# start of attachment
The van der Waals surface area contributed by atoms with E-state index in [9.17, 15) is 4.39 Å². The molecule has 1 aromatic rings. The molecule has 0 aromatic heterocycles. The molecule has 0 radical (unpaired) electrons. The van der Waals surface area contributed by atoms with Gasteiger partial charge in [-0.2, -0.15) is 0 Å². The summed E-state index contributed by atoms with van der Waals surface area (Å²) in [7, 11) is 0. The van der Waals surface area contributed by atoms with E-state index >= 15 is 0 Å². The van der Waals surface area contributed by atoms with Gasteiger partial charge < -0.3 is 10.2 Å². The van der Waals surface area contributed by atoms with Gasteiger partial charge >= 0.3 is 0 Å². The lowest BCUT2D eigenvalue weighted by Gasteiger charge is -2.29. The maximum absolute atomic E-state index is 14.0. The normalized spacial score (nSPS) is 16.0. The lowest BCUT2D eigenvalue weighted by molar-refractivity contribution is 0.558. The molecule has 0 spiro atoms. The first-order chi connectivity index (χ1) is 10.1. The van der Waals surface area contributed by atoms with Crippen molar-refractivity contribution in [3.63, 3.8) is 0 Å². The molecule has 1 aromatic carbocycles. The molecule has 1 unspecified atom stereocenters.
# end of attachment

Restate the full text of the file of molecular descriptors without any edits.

The van der Waals surface area contributed by atoms with E-state index in [9.17, 15) is 4.39 Å². The molecule has 1 aromatic rings. The molecule has 0 aromatic heterocycles. The molecule has 0 radical (unpaired) electrons. The van der Waals surface area contributed by atoms with Gasteiger partial charge in [-0.2, -0.15) is 0 Å². The summed E-state index contributed by atoms with van der Waals surface area (Å²) in [7, 11) is 0. The van der Waals surface area contributed by atoms with E-state index >= 15 is 0 Å². The van der Waals surface area contributed by atoms with Gasteiger partial charge < -0.3 is 10.2 Å². The van der Waals surface area contributed by atoms with Gasteiger partial charge >= 0.3 is 0 Å². The lowest BCUT2D eigenvalue weighted by Gasteiger charge is -2.29. The maximum absolute atomic E-state index is 14.0. The normalized spacial score (nSPS) is 16.0. The lowest BCUT2D eigenvalue weighted by molar-refractivity contribution is 0.558. The molecule has 0 spiro atoms. The first-order chi connectivity index (χ1) is 10.1. The van der Waals surface area contributed by atoms with Crippen molar-refractivity contribution in [3.63, 3.8) is 0 Å². The molecule has 1 aromatic carbocycles. The molecule has 1 unspecified atom stereocenters.